FIG. 5 illustrates a system level approach to an XRF analyzer according to an embodiment of the invention. The X-ray source 501 is selected so that the incident X-rays it produces will be useful in exciting the relatively low-energy states of light elements in a sample. The X-ray detector 502 is selected so that it can reliably detect also the relatively low-energy fluorescent radiation coming from such light elements. A high voltage source 503 is coupled to deliver the necessary high voltages at least to the X-ray source 501 and possibly also to the X-ray detector 502, if high voltages are needed there for biasing.

A density indicator subsystem 504 is configured to produce an indication of the density of air inside a chamber 505, through which fluorescent X-rays will go on their way from the sample (not shown) to the X-ray detector 502. As was described above, there are numerous possibilities for implementing the density indicator subsystem 504, one of the most straightforward ways being the use of pressure and temperature sensors. The output signals of the X-ray detector 502 and the density indicator subsystem 504 are coupled to a processing electronics block 506, which is configured to implement signal processing functions such as amplification, pulse shaping, filtering and A/D conversion.

In order to controllably lower the pressure of air in the chamber 505 there is a controllable valve 507 and a low pressure source, here a pump 508, configured to draw air from the chamber 505 through the valve 507. A control subsystem 509 is coupled to the valve 507 and the pump 508 and configured to control their operation (i.e. to open and close the valve 507 and to switch the pump 508 on and off).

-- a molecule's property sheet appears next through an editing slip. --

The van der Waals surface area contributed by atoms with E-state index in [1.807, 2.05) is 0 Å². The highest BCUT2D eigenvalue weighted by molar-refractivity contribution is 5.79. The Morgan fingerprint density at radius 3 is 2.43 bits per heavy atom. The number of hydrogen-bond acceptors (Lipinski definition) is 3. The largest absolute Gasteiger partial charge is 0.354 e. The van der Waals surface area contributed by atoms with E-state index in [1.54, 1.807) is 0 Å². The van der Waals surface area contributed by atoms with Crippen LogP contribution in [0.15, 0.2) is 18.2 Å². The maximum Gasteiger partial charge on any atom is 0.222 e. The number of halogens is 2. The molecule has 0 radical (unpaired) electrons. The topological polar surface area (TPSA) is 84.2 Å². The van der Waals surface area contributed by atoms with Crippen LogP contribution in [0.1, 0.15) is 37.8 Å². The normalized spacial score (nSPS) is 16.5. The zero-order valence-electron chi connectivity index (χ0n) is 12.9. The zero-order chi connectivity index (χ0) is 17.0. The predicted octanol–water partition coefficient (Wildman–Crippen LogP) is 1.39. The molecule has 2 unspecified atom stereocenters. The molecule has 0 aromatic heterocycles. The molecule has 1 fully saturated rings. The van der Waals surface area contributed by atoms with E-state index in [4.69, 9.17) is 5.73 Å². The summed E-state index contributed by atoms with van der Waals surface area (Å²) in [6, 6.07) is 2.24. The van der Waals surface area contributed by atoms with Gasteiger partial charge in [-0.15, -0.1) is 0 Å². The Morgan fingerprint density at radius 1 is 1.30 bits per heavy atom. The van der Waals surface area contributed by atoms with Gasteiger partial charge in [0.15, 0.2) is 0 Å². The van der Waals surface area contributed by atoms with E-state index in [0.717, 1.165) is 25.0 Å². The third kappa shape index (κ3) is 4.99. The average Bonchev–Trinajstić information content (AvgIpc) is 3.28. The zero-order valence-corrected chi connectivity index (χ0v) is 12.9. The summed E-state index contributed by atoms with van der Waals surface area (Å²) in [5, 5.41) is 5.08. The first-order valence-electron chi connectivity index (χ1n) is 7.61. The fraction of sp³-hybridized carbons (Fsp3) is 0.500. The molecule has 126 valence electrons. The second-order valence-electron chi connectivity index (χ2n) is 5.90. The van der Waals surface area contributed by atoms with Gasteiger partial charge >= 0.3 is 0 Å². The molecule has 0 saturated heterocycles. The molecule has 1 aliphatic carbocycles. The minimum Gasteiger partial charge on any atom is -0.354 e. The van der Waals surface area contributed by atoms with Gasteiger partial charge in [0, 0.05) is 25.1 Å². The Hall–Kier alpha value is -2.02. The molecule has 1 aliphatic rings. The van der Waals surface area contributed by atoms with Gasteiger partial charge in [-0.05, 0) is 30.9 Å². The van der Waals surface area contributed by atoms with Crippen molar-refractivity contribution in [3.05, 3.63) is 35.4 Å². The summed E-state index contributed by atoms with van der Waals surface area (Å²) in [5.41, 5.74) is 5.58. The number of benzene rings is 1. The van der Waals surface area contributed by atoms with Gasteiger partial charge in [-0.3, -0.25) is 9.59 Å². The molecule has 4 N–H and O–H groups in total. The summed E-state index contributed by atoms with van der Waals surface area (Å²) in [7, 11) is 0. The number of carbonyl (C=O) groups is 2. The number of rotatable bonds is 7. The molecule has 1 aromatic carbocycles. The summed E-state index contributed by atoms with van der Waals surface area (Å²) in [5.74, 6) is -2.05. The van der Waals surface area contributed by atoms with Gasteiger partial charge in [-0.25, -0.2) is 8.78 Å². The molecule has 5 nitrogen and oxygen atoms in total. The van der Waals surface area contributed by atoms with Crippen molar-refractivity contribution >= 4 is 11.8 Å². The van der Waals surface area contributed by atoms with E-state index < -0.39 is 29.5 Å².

A controlling microprocessor 510 is configured to act as the central controlling entity of the XRF analyzer. It controls the operation of the high voltage source 503 and possibly receives feedback therefrom; it receives the measurement information from the processing electronics block 506 and tunes the signal processing operations if needed; and it gives the pressure control commands to the control subsystem 509 and receives feedback. The controlling microprocessor 510 operates by executing a program stored in a program memory 511 and uses a data memory 512 for storing and retrieving data. The controlling microprocessor 510 is also coupled to a user interface 513, which typically comprises keys and/or switches through which a user can give input commands, and a display and/or other sensory indicators, such as lights and buzzers, to give sensory feedback to the user. A data interface 514 is provided and coupled to the controlling microprocessor 510 so that the XRF analyzer may exchange data with other electronic devices. The functionalities that are described here to take place in a single controlling microprocessor 510 may, in a way well known as such, be distributed among a number of different parts or circuits of the XRF analyzer. A conventional power subsystem 515 is configured to feed operating power to all electrically driven parts of the XRF analyzer.